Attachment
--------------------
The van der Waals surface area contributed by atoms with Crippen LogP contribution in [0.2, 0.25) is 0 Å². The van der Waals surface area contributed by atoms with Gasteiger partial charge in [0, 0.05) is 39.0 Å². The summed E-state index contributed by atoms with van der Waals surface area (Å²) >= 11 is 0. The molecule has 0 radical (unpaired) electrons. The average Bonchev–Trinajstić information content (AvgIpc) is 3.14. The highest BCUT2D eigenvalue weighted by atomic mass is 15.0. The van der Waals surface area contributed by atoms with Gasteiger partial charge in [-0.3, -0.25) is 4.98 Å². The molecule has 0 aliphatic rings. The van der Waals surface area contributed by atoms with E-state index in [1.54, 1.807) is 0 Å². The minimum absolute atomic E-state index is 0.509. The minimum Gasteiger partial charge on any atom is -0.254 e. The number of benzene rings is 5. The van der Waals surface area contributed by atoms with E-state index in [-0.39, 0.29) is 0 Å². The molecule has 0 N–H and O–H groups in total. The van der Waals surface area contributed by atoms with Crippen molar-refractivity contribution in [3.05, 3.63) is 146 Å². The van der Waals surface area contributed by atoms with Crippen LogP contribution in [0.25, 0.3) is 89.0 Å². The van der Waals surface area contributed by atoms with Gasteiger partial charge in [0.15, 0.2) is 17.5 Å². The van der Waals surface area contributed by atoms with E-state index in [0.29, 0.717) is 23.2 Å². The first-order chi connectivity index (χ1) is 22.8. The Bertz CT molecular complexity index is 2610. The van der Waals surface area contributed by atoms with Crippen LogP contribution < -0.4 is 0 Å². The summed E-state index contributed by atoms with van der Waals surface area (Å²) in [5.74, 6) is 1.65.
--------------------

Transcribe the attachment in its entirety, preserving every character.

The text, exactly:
The van der Waals surface area contributed by atoms with Crippen LogP contribution in [0.2, 0.25) is 0 Å². The van der Waals surface area contributed by atoms with Gasteiger partial charge in [0, 0.05) is 39.0 Å². The summed E-state index contributed by atoms with van der Waals surface area (Å²) >= 11 is 0. The molecule has 0 radical (unpaired) electrons. The average Bonchev–Trinajstić information content (AvgIpc) is 3.14. The highest BCUT2D eigenvalue weighted by atomic mass is 15.0. The van der Waals surface area contributed by atoms with Gasteiger partial charge in [-0.3, -0.25) is 4.98 Å². The molecule has 0 aliphatic rings. The van der Waals surface area contributed by atoms with E-state index in [1.54, 1.807) is 0 Å². The minimum absolute atomic E-state index is 0.509. The minimum Gasteiger partial charge on any atom is -0.254 e. The number of benzene rings is 5. The van der Waals surface area contributed by atoms with E-state index in [-0.39, 0.29) is 0 Å². The molecule has 0 N–H and O–H groups in total. The van der Waals surface area contributed by atoms with Crippen molar-refractivity contribution in [3.05, 3.63) is 146 Å². The van der Waals surface area contributed by atoms with Crippen LogP contribution in [0.25, 0.3) is 89.0 Å². The van der Waals surface area contributed by atoms with Gasteiger partial charge in [0.15, 0.2) is 17.5 Å². The van der Waals surface area contributed by atoms with E-state index in [0.29, 0.717) is 23.2 Å². The first-order chi connectivity index (χ1) is 22.8. The Bertz CT molecular complexity index is 2610. The van der Waals surface area contributed by atoms with Crippen LogP contribution < -0.4 is 0 Å². The summed E-state index contributed by atoms with van der Waals surface area (Å²) in [5.74, 6) is 1.65.